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Flying The Parrot AR Drone 2 Quadcopter

This impressive flying beast sports four rotors and two cameras. You can control it with an iPhone, iPad or Android device and capture 720p video of its exploits. It's quite robust, easy to fly and has multiple control modes to suit different pilot experience levels.

By Nicholas Vinen

There are plenty of build-it-yourself kits out there now for quadcopters – but building your own isn’t for everyone.

For those who want to have the fun without doing much work, the AR Drone 2 comes fully pre-assembled and it has many impressive features. Chief among these is the high definition wide-angle video camera with live streaming as well as recording to a USB flash drive.

The main part of the drone houses the electronics and battery. Four carbon fibre tubular arms project from this with the rotors, motor drivers and motors at the end of each.

You then slip one of the two expanded polypropylene “hulls” over the body, which protects it from damage in the event of a minor accident or collision.

Click for larger image
Here's the more "decorative" version of the Parrot intended for outdoors flying where there's less risk of damage to walls, furniture, etc. It also has better performance than the "indoor" version with its polypropylene "hull". The colourful carapace also has an important outdoor benefit: it allows you to work out the PRA's orientation at a distance.

The “outdoor hull” only covers the electronics and battery, leaving the rotors exposed. This gives the best flying performance because it’s quite light. It also means that if you fly too low, you might end up mowing the lawn!

The “indoor hull” is larger and surrounds the rotors entirely as well as providing more protection to the main body. This reduces the chance of major damage in the event you strike a wall or some furniture.

We found the AR Drone 2 to be pretty robust, especially with the indoor hull in place. With it, it can shrug off minor impacts with obstacles; if you don’t hit them too hard, you can continue flying, often without any damage.

This is of course great for beginners, who will probably have a few mishaps before they get the hang of controlling the Drone.

It also has an an automatic motor cut-out if the unit experiences an impact, tilts past a certain angle or detects the rotors hitting an object. The unit will normally survive the resulting fall without any serious damage as long as it isn’t too high and/or the ground below it is reasonably soft (eg, grass). We had this feature activate a few times with our demo unit and each time, it was still perfectly flight-worthy.

This is thanks to its sturdy construction and energy-absorbing arm mounts; one arm usually takes the brunt of any impact.

The hull, being made of a foam material, is the most likely part to break but if does split, it can simply be glued back together. They even give you some double-sided tape in the box for field repairs, should they be necessary.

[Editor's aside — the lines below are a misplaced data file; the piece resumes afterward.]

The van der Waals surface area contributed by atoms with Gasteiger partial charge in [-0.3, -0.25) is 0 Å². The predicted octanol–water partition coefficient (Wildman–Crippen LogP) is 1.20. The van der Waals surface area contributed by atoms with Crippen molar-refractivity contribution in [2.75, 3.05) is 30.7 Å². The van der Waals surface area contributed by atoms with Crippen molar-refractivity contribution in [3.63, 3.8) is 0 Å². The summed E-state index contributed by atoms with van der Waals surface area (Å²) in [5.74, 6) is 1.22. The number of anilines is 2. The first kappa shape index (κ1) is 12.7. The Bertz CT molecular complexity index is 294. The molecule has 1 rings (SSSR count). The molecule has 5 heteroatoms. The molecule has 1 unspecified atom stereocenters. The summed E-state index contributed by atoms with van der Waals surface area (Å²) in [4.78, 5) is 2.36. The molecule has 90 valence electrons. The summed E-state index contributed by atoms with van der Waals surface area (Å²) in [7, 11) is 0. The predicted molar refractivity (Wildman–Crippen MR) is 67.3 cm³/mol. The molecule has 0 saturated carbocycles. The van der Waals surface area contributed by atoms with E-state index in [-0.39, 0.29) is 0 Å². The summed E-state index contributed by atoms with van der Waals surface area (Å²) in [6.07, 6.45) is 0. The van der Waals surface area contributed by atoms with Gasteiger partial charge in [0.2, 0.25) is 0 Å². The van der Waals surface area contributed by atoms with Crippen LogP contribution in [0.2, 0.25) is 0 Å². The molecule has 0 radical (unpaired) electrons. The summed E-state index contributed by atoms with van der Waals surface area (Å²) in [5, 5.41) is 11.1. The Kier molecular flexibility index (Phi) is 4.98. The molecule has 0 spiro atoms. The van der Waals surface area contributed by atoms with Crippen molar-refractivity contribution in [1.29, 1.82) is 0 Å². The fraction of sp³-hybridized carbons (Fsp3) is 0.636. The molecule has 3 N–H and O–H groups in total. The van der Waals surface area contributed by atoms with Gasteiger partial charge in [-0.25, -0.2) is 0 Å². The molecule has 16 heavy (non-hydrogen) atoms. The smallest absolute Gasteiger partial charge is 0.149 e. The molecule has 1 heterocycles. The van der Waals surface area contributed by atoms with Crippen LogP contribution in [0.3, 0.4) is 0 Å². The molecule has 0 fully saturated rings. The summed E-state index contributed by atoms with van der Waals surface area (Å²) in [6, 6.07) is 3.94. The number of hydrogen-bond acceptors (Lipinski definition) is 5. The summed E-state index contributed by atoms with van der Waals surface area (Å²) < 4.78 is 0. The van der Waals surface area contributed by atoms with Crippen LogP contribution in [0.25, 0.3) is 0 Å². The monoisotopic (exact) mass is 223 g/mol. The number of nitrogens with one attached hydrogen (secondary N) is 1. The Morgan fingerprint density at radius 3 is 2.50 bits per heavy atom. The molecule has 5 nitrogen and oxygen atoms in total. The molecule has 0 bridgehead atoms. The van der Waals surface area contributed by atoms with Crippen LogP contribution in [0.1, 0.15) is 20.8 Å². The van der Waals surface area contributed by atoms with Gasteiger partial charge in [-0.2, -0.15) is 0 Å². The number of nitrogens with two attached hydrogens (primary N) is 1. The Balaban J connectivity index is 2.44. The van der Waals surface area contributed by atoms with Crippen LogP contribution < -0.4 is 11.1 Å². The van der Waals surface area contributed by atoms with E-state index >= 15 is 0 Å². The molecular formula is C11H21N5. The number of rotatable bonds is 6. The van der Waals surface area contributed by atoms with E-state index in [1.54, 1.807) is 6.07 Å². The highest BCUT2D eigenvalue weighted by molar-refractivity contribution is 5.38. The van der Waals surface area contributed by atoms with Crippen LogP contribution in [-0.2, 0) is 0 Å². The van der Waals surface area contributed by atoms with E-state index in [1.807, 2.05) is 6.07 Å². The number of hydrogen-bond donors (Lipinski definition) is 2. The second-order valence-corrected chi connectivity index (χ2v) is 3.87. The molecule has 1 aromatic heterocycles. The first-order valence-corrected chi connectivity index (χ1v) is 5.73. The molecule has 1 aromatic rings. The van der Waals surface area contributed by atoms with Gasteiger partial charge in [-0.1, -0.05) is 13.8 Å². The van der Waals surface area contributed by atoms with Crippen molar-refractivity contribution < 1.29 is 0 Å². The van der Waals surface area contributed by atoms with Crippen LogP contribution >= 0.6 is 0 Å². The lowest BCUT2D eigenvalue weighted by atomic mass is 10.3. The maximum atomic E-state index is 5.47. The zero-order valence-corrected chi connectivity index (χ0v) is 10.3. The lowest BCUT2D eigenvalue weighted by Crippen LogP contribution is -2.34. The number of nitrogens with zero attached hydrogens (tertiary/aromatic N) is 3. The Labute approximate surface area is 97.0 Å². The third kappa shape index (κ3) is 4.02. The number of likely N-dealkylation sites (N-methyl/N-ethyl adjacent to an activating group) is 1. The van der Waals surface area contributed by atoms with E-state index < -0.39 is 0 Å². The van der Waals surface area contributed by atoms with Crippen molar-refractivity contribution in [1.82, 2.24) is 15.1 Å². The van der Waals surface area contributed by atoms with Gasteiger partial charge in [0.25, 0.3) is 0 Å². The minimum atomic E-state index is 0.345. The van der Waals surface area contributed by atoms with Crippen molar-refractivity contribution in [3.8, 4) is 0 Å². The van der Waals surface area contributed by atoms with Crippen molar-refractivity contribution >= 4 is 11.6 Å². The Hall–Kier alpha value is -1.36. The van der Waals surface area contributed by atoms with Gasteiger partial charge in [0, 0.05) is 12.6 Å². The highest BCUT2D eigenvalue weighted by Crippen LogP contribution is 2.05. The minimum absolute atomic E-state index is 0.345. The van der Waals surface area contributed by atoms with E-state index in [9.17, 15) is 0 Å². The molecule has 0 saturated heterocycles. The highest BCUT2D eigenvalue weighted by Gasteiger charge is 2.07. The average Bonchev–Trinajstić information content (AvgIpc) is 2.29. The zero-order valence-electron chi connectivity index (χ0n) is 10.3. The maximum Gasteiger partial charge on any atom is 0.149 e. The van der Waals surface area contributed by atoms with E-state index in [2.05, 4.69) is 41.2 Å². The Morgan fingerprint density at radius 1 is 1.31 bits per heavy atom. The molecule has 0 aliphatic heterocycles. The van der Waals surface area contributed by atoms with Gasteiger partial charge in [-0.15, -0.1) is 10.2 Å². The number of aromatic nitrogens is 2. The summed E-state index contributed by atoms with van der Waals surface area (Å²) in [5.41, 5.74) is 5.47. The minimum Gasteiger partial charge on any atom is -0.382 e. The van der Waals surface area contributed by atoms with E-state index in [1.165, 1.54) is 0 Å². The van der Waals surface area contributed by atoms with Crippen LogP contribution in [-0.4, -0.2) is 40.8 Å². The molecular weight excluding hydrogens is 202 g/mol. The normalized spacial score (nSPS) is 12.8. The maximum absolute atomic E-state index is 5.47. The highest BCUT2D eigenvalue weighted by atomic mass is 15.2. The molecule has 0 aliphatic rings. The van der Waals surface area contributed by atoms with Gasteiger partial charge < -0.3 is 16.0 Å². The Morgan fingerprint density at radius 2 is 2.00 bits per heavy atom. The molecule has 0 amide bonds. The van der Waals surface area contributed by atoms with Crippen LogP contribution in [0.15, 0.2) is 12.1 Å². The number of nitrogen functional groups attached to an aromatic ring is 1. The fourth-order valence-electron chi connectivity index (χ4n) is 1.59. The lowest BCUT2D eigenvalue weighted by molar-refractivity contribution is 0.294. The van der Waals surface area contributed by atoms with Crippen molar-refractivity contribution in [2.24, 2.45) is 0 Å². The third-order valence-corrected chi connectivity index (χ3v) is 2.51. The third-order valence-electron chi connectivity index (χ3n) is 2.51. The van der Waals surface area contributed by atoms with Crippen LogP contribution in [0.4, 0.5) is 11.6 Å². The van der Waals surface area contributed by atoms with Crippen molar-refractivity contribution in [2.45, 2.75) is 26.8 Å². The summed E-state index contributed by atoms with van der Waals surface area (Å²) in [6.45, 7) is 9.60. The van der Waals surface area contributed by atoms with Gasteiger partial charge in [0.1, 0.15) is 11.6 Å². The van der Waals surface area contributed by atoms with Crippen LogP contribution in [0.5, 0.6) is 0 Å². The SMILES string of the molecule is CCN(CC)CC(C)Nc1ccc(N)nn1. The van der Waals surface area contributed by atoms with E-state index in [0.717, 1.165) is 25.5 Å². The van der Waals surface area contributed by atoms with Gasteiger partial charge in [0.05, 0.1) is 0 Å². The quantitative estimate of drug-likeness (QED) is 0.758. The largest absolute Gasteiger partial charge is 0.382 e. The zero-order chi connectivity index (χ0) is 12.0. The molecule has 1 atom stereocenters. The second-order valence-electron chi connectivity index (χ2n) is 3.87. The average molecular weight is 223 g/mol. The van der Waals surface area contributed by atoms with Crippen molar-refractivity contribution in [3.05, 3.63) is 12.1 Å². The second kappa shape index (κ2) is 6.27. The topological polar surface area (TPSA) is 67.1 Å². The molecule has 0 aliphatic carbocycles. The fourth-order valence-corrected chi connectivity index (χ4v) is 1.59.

Stability and control

The AR Drone 2 is self-stabilising. When you press the take-off button, it rises straight up from the ground to a height of about one metre and hovers in place until you are ready to take control.

At any point, if you take your hands off the controls, it returns to a stable hover – this is great for beginners since if you lose control this is an easy way to recover. And if it’s being blown away by wind or something like that, you can just press the “land” button and it will gracefully settle down onto the ground.

If it flies out of range, it will hover and wait for you to get closer. The stated range is 50m in an open space but we were able to control the demo unit out to a range of about 100m.

If the Drone’s battery runs out during flight, it lands itself but you get a warning beforehand so you can fly it to a safe location for landing. If you’re controlling it with a phone and somebody calls you, it will either hover or land, depending on whether you’ve set it to indoor or outdoor mode.

There is a LED in each corner of the Drone, underneath the rotors. In flight, the two at the front turn green while the others are red, so you can see which way it is facing.

Sometimes they can be obscured by other parts of the Drone and so it isn’t always clear which way the Drone is facing just by looking at it.

If we owned one of these, we would think about fitting a bright blue LED under the camera to give a clear indication of which way it’s facing or perhaps paint the front a bright colour.

With the outdoor hull in place, the front is a bit more obvious since it looks significantly less symmetrical than the indoor hull.

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